Sunday, July 05, 2009

Question from Elizabeth M - Food for prisoners

I know this is an unusual question. I enjoy watching The Tudors, despite its inaccuracies. When Anne is kept in her Tower room, her waiting women throw out her food--some fruit, bread and cheese. Was that staple fare for imprisoned people. As Queen, would she not have been given something a bit better? Granted, she probably did not eat much, but as a high ranking prisoner, wouldn't she have received better sustenance than ordinary prisoners?


Roland H. said...

According to the royal accounts, Anne was given 25 pounds I believe (in Tudor currency) for her needs in the Tower.

Anonymous said...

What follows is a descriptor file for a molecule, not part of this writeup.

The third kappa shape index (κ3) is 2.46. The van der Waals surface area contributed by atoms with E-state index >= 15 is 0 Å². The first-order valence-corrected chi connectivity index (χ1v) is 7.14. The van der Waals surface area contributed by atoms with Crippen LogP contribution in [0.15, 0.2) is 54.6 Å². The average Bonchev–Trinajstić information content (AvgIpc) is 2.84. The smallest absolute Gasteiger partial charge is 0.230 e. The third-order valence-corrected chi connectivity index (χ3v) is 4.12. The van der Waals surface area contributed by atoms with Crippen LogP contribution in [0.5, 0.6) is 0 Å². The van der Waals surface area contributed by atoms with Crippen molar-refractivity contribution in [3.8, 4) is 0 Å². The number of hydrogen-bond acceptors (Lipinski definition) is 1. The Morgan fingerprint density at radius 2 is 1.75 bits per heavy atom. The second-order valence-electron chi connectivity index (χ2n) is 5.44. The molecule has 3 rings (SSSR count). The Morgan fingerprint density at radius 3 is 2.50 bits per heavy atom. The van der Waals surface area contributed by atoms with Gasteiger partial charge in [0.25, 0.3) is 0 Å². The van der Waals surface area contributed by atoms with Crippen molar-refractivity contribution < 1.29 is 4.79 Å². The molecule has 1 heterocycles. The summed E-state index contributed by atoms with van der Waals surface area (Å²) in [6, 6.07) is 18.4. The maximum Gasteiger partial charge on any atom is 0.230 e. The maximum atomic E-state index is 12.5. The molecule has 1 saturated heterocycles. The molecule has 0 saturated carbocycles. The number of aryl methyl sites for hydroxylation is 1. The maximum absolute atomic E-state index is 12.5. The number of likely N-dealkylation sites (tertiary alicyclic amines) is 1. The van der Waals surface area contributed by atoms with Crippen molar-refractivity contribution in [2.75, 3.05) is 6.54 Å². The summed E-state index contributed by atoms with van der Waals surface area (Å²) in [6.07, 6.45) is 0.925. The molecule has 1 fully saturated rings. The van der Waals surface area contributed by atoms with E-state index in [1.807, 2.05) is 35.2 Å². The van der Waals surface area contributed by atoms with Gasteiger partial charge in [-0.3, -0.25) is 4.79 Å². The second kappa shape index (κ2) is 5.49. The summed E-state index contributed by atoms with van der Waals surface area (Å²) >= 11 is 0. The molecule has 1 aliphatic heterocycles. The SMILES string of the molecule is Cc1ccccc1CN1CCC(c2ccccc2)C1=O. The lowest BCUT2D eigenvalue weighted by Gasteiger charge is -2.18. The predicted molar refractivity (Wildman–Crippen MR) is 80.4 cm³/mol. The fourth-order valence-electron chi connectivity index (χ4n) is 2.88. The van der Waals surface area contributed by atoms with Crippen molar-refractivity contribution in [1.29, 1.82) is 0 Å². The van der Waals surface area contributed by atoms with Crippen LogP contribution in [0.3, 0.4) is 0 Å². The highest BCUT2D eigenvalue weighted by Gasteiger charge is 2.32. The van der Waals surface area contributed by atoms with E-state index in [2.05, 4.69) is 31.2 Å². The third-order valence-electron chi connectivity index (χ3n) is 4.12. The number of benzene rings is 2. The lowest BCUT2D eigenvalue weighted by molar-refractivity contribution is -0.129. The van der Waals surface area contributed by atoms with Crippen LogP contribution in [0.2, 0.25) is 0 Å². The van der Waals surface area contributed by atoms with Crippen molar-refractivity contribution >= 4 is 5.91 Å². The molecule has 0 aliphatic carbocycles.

The only specification I know of for the diet of a prisoner was for someone being "pressed" to plead guilty or not guilty, The "worst bread" (Coarse and full of bran, made with rye flour and sometimes ground peas) once every other day, Nothing else at all on those days. On the days bread was not ptovided, one drink of water from the nearest pond or puddle. This was intended to be a hardship, to encourage the prisoner to plead. Other prisoners, if they could afford it, could have cooked food (and ale, beer, or wine} brought in from the outside-- London was full of "carry-out" cookshops.

Bread came in several varieties, from "worst" to fine white bread. Cheese was for the working poor, though it might be used in cooking in grander kitchens. Fresh fruit was seasonal, and even in the high season a luxury. It would not have been available in May.

Given the short time Anne was in the tower, twenty-five pounds would have enabled her to eat and drink moderately well, though perhaps not to have fine wine, sweets, or spices. The food served to her would also feed her personal attendents.